As pharmacies around the country close and pharmacists strike for better working conditions, industry experts are analyzing the implications for consumers.
It wasn’t so long ago that major drugstore chains were committed to expansion, with the intention to be on every corner making health services widely accessible — this approach proved successful during the COVID-19 pandemic. However, the strategy is now going downhill with many major retailers announcing closures.
In October, Rite Aid filed for Chapter 11 bankruptcy. Meanwhile, earlier this year, in June, Walgreens announced it would close 150 doors, following 200 store closures in 2019. In 2021, CVS said it would close 900 doors over the next three years. Experts attribute these closures to the sheer amount of pharmacies, the lack of pharmacists, and theft and shrinkage caused by organized crime.
“We’re coming to the end of an era of the buildout of United States pharmacy,” said Matthew Hamory, managing director at global consulting firm AlixPartners.
According to Hamory, the end of COVID-19 has placed pressure on pharmacies, as consumer traffic and demand for vaccines and medications has slowed. Furthermore, drugstore chains are also dealing with pharmacist shortages and walkouts, which has led to additional closures.
With these increased closures and consolidations, consumers may struggle to access services; brands may face sales plateaus, and pharmacies will need to rethink the customer experience. At the same time, certain telehealth companies may experience growth.
“There is certainly a risk of pharmacy deserts forming,” said Hamory, calling out areas where organized crime is common, such as San Francisco, as potential places where increased closures may occur. “That could create pharmacy deserts not because they don’t want to be in the area or they couldn’t fill scripts but because they have safety issues.”
“Unfortunately, a lot of the pharmacies that are being closed or face the potential for closure are the ones in the communities that don’t have a lot of access,” agreed Kate Maheu, associate partner in the health care and life sciences practice of Kearney.
Therefore, chains will need to respond with solutions.
“As these closures start to work their way through the system, they [the big pharmacy players] will be asked, ‘How are you compensating for the closures if you’re impacting the access for a single community,’” said Maheu.
She pointed to expanded services and offerings, such as different delivery options or windows, as a way to satisfy demand, as single locations become responsible for larger and more diverse communities.
Similarly, store closures hurt beauty and personal care brands, as their footprint inherently decreases as well. Experts say retailers should consider new strategies for customer experiences and brands that rely on pharmacies for exposure should expand their e-commerce approach.
“Retailers have to evolve their proposition to be more digital…whether it’s through an app or the website to experience the store more,” said Hamory.
According to McKinsey partner Anna Pione, online retail channels are becoming increasingly popular among consumers shopping for vitamins, minerals and supplements, while over-the-counter drugs, like painkillers or cold and flu medicine, remain popular in-store staples, due to the immediate need often associated with these.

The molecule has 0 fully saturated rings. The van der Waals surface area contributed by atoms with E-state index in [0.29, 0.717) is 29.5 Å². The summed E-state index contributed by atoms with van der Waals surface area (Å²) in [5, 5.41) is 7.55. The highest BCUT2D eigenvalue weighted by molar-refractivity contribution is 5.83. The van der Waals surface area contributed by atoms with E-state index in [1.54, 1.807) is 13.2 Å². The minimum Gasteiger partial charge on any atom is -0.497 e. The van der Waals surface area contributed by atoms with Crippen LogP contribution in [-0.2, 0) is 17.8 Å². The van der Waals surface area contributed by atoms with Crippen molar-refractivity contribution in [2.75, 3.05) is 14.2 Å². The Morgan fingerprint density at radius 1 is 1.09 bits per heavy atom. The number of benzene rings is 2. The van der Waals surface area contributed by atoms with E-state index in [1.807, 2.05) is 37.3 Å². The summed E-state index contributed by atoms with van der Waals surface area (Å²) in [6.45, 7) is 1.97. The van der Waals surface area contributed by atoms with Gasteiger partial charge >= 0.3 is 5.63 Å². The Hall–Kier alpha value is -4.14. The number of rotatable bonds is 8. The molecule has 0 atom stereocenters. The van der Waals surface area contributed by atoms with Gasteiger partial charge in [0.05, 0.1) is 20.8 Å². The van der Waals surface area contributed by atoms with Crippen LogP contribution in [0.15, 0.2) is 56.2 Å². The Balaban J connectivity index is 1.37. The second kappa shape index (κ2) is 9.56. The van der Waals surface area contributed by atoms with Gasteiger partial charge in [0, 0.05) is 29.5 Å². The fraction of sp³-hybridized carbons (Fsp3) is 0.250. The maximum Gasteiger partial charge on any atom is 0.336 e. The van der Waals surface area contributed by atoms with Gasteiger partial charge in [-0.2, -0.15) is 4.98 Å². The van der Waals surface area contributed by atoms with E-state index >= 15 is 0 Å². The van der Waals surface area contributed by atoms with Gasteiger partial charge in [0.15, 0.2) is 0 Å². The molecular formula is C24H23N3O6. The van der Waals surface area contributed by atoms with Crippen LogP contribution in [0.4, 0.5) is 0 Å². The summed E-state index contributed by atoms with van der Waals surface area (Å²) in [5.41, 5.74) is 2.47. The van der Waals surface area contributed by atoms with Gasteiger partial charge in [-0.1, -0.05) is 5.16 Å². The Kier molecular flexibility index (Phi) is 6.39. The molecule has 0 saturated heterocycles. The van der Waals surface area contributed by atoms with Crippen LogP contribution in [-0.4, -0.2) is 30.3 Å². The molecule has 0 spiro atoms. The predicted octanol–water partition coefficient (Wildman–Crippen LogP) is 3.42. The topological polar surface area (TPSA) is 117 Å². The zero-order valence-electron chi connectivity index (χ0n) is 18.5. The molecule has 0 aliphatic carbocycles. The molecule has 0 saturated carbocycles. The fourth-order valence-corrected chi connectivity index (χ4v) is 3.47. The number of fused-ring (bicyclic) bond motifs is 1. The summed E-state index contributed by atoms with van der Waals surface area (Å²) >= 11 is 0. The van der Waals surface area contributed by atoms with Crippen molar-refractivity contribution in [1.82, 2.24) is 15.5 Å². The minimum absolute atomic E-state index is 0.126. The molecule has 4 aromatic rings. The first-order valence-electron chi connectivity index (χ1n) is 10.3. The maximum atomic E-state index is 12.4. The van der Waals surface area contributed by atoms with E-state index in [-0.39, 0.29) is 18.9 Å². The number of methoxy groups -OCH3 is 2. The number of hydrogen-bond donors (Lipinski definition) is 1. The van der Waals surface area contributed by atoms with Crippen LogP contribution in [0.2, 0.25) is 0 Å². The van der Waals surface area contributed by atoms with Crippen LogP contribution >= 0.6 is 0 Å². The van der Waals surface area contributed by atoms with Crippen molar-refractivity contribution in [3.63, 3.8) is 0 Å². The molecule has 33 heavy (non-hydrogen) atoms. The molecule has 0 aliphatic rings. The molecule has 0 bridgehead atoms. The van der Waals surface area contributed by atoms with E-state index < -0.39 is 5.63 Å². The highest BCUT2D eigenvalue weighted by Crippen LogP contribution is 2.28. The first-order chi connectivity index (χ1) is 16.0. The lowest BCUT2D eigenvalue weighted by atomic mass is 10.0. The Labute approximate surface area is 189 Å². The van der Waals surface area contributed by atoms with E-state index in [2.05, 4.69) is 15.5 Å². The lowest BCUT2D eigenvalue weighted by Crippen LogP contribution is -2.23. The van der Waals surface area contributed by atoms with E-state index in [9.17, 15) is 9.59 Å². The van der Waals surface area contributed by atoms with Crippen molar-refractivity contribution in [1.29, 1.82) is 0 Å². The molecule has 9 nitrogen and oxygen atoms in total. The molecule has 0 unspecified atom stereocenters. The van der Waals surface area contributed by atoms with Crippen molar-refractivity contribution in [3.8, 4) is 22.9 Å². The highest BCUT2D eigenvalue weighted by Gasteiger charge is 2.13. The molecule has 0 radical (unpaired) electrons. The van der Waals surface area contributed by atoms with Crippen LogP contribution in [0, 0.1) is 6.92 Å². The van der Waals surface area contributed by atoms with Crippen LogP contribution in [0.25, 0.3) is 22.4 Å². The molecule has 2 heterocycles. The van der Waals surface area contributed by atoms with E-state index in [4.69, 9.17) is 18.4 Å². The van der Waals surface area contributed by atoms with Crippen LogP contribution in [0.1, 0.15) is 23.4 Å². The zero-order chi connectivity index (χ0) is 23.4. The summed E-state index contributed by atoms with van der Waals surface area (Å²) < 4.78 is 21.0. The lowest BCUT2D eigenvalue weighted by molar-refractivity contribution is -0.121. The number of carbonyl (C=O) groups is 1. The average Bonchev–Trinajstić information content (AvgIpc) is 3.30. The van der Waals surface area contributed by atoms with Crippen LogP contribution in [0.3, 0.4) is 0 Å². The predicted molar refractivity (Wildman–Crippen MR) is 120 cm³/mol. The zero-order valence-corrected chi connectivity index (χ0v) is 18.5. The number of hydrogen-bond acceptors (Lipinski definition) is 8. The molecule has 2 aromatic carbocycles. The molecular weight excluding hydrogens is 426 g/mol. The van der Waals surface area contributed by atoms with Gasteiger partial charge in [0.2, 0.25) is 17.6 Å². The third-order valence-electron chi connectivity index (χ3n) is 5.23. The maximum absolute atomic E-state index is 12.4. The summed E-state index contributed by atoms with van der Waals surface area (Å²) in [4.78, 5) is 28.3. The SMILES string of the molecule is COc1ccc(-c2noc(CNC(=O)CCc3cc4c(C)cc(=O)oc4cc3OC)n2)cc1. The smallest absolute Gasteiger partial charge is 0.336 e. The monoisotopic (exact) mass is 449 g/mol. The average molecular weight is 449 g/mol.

“We are seeing the rise of retail e-commerce, as well as direct-to-consumer channels, across the consumer health space,” Pione said. “In the vitamin space, there are intrinsic dynamics that make direct-to-consumer economics worth it. You have a very predictable, repetitive consumption. Products don’t tend to expire very quickly and the price-to-weight ratio makes sense.”
With access decreasing, experts say telehealth companies could see a spike, namely those providing prescriptions a consumer uses on a regular basis. However, for as-needed medications for conditions like the flu or COVID-19, pharmacies are still the main supplier.
“The challenge in those [telehealth] models today is that they either serve niche or specific needs, or they haven’t found a way to do the full end-to-end services or offerings of the brick-and-mortar pharmacy,” said Maheu.
For companies like Musely, an online platform for prescription skin care products, and Wisp, a sexual and reproductive health telemedicine site, drugs can easily be delivered to the user’s door, removing the need for the physical store.
“We use [a] compounding pharmacy… There’s a fundamental difference in terms of work,” said Musely founder and chief executive officer Jack Jia. He explained since pharmacists are making medications live, it makes for a more dynamic and enjoyable work environment. Plus, this model significantly brings down the price for consumers, which has driven the company’s growth.
Continued growth in the telemedicine sector could also “exacerbate some of the physical store closures,” according to Hamory.
CVS declined to comment for this story. Walgreens did not reply at the time of publishing. Rite Aid shared the following statement: “Rite Aid regularly assesses its retail footprint to ensure we are operating efficiently while meeting the needs of our customers, communities, associates and overall business. In connection with the court-supervised process, we notified the Court of certain underperforming stores we are closing to further reduce rent expense and strengthen overall financial performance.”
While mass closures inherently sound negative, experts say there may be some positive changes to look forward to.
“You could see improvements in service levels and customer satisfaction around pharmacy,” Hamory said, noting service is one of the biggest qualms for consumers when visiting a drugstore. “If we close one and redistribute resources to the other that makes it somewhat better.”